Off-Grid Living

What It Means, Our Philosophy and Our Approach

By Thomas Levy

My family lives in a home that is off the grid. Technically, this means that our home is not hooked up to the electrical utility lines that feed electricity to a typical building. We generate our own electricity on site in various ways, instead of buying it from the local electricity utility, which in turn acquires its energy from various sources (in our province of Ontario, that is mostly nuclear, hydroelectric and coal). We have no power lines connecting us to this “grid”.

Many people don’t fully understand what “off the grid” means, and often just mentioning this brings up ill-conceived perceptions that in some cases are simply untrue and based not on reality, but on myth. The purpose of this write-up is to present what living off the grid means to us, the philosophy behind why we did what we did and, for those that are really keen, the nuts and bolts of the whole system, or our approach.

What It Means

So … we live off the grid. But what does this actually mean? You may be surprised to learn that this actually means very little to us — perhaps you were expecting more?

To respond to some of the misconceptions out there: We didn’t build our home with our own hands. Our home is not a strawbale home, adobe, cordwood, earth shelter or any other form of unconventional home. And yes, it did cost us more than $10 a square foot. We live in a normally constructed building with a foundation poured from concrete, walls built from 2 x 4s and insulated with fibreglass insulation bats.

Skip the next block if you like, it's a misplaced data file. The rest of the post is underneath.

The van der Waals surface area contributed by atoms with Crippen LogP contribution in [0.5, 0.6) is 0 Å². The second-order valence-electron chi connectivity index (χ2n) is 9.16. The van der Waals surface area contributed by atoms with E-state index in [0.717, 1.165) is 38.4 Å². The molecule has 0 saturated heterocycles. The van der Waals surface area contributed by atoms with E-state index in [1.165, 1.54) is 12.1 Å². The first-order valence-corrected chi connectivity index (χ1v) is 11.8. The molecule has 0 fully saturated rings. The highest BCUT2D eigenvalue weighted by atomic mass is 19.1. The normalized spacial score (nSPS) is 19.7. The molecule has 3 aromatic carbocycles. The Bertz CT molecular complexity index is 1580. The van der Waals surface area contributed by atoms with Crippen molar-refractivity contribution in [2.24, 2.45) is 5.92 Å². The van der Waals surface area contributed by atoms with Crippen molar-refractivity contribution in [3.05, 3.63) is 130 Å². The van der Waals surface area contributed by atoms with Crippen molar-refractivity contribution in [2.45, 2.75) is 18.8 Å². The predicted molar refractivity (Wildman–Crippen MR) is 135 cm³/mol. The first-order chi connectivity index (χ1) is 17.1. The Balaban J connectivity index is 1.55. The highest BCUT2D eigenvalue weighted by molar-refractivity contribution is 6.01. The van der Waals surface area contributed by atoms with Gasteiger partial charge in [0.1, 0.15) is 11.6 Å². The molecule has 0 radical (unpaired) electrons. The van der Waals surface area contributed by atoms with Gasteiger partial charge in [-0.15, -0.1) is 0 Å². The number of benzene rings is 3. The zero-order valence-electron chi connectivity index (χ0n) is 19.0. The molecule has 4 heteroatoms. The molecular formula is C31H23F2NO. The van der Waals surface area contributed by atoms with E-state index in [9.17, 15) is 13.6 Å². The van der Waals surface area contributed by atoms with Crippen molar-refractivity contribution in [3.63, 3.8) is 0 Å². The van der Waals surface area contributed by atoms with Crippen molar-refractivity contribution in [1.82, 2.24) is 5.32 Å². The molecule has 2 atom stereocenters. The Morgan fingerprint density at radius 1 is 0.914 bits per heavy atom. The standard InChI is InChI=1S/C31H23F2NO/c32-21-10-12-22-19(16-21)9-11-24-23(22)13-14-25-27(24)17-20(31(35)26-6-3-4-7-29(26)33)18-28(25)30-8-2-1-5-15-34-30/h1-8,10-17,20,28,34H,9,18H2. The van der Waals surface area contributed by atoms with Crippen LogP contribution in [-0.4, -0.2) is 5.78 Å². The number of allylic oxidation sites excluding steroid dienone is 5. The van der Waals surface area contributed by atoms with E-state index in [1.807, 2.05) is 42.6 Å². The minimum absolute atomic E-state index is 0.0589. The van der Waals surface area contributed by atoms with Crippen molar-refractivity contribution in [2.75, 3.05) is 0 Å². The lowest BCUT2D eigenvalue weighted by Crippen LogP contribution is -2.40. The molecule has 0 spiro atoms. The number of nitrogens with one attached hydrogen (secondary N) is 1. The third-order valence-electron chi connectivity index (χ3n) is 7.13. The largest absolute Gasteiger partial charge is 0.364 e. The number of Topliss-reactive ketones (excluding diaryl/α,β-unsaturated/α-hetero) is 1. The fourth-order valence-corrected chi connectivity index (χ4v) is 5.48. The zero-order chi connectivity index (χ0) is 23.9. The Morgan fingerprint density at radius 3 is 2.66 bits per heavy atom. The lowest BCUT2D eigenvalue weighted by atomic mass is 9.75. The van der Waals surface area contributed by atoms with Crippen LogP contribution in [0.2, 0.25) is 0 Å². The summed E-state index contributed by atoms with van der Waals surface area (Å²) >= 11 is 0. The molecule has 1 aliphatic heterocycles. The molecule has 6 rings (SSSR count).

We don’t live in the dark, light kerosene lanterns or beeswax candles at night, hunt for our own food or make our own clothing. We are a normal family, with full-time jobs, kids in daycare and a mortgage for the next several decades. We worry about money, our kids’ future, and our retirement funds. We are not hippies – that perception bugs us a little. This is a different time, and to think of all those in our society who have strong convictions towards the preservation of the environment as hippies is, frankly, insulting.

Living off the grid does mean that energy is gold — the energy that powers our home, that is. Because of this, we are intimately aware of the weather and the energy it may bring, or the energy that we will need to store. We want to know what the weather was today, and what it will be tomorrow. If there will be a long stretch of sun, we may be more prone to do some laundry today. If we think there will be two or three days of cloudy periods, we may wait a day or two to do some laundry or turn on the dishwasher. At the end of the day, living off the grid means counting electrons that are coming in, counting electrons going out, and counting those that available to us.

Philosophy